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Once upon the time there was an alien species living on a planet not unlike ours. They were worried about pretty much same aspects of life as humans are: famine, war, sickness and the root of all this nonsense: Death. So they embarked on a journey to defeat their cruel master, forming a society producing brilliant scientists who one blow at the time killed the Death itself.

   But in their fear of Death these poor creatures overlooked even greater horror: fear of living. With no time limit, no ultimate deadline the phrase "I'll do it tomorrow" quickly evolved into "I'll do it next century" or "I'll do it next millenium". And so their society crumbled, and all the luxuries people living had gotten used to seized to exist making their lifes miserable again, but this time for eternity. Reintroducing dying wasn't a possibility, Death was dead for good and wouldn't bless their species ever again.

   Even still, something had to be done. So they introduced a system. Every child that was born was immortal, but wouldn't know it if they weren't told. So the rest of them found a purpose making this illusion more real, they would take voluntary cosmetic surgeries every few years to fake effects of aging and even change their whole appearance and move away, leaving behind only an obituary in local newspaper. And the system worked, of course most of the children found out eventually their eternal fate by accidents, suicide attempts living to 150 and other ways, but often not before truly living their life as ones running away from nonexistence tend to do.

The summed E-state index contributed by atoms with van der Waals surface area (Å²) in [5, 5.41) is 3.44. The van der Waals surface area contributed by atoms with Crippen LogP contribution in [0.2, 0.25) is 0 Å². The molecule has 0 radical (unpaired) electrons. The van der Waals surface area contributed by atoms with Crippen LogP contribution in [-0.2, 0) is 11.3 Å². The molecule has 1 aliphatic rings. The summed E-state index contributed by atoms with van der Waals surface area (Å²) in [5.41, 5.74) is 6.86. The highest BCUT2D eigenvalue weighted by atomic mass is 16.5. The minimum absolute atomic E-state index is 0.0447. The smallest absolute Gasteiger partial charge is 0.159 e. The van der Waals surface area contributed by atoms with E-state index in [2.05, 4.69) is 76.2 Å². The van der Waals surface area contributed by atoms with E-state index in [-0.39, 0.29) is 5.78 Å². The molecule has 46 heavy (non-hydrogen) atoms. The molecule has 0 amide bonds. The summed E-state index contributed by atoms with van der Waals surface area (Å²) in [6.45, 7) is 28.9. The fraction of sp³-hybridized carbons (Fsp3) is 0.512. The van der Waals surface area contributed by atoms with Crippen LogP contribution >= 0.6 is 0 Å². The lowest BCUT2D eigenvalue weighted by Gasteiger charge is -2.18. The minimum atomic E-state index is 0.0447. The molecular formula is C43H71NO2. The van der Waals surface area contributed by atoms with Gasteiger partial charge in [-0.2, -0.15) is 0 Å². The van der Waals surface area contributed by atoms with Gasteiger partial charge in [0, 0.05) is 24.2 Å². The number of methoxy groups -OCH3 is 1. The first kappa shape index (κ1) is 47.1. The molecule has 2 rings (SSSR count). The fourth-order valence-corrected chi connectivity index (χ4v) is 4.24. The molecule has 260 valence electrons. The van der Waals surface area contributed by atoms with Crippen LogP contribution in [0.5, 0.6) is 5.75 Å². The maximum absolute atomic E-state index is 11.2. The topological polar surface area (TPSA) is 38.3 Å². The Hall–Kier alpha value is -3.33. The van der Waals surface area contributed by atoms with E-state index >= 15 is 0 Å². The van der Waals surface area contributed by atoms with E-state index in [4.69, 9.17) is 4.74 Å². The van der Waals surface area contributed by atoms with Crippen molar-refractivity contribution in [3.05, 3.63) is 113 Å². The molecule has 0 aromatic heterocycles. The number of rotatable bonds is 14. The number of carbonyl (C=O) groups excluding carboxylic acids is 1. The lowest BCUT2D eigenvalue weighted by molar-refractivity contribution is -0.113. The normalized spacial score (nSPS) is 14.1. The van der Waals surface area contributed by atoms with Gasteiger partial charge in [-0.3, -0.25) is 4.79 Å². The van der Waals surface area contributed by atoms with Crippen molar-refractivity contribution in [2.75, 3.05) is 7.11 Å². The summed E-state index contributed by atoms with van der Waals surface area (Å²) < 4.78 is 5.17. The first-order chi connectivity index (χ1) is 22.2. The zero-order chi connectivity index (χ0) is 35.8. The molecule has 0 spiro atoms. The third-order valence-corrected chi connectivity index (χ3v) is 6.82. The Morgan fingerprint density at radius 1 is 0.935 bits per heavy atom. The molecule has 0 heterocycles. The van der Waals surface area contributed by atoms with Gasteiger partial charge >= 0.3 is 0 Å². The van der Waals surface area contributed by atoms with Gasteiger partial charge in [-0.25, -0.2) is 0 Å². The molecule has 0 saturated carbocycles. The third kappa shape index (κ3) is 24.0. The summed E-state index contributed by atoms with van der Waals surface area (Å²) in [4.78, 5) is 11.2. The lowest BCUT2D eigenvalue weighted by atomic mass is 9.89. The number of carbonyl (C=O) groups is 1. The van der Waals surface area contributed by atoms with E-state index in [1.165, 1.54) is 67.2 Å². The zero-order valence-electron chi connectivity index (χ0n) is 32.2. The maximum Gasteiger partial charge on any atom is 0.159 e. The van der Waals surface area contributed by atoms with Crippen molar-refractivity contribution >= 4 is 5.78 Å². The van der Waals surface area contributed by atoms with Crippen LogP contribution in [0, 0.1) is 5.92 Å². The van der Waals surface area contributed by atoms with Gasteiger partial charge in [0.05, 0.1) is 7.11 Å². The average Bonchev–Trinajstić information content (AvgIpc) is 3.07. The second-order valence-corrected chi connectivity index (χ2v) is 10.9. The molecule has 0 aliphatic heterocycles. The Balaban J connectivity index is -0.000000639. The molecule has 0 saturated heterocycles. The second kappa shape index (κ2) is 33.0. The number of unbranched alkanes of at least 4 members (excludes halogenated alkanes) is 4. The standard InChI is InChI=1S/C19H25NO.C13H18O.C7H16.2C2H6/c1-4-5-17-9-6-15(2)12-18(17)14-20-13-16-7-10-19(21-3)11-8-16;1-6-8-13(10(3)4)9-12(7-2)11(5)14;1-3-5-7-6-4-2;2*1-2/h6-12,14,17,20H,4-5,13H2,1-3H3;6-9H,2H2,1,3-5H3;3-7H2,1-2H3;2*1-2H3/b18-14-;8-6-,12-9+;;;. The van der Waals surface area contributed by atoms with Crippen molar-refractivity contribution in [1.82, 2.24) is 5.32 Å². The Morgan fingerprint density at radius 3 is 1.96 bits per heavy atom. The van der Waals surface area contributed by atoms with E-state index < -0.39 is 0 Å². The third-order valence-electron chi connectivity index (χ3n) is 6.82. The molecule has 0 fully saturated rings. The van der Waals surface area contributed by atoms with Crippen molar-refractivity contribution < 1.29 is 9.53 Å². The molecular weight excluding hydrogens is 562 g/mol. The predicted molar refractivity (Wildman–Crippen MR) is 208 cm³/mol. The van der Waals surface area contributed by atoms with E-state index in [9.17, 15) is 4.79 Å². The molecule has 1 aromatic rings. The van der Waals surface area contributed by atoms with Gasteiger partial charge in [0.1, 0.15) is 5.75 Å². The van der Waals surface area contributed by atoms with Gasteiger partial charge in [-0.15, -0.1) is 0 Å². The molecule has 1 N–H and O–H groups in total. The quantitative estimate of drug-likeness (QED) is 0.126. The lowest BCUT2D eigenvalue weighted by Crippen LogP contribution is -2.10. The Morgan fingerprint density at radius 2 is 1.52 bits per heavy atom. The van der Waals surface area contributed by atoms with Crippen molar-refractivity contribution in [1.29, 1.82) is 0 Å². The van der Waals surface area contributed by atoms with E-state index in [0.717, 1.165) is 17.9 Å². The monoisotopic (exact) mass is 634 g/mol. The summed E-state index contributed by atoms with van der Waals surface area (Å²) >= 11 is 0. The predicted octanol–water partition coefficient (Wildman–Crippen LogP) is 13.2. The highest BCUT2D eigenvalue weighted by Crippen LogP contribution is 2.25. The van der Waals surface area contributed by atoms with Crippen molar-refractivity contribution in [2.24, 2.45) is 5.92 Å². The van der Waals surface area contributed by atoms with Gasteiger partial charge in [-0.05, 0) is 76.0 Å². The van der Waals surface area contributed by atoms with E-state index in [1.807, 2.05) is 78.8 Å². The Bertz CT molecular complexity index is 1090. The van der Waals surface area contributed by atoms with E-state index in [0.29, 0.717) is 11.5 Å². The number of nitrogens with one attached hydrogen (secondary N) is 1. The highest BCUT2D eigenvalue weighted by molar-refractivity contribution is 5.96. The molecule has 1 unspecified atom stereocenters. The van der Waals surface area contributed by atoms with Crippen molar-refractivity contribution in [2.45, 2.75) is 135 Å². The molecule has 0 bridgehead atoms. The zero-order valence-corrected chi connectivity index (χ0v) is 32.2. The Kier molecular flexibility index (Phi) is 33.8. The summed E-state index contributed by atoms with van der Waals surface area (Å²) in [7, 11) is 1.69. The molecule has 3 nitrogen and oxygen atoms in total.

So I say this to humankind, do not seek the Eternal, it's not for your eyes. Seek for those tiny moments which make dying feel almost bearable. Oh fuck who am I kidding, just give me my life extension pill already (made of cyanide 50% of time), you have engineers working on fucking fidget spinners.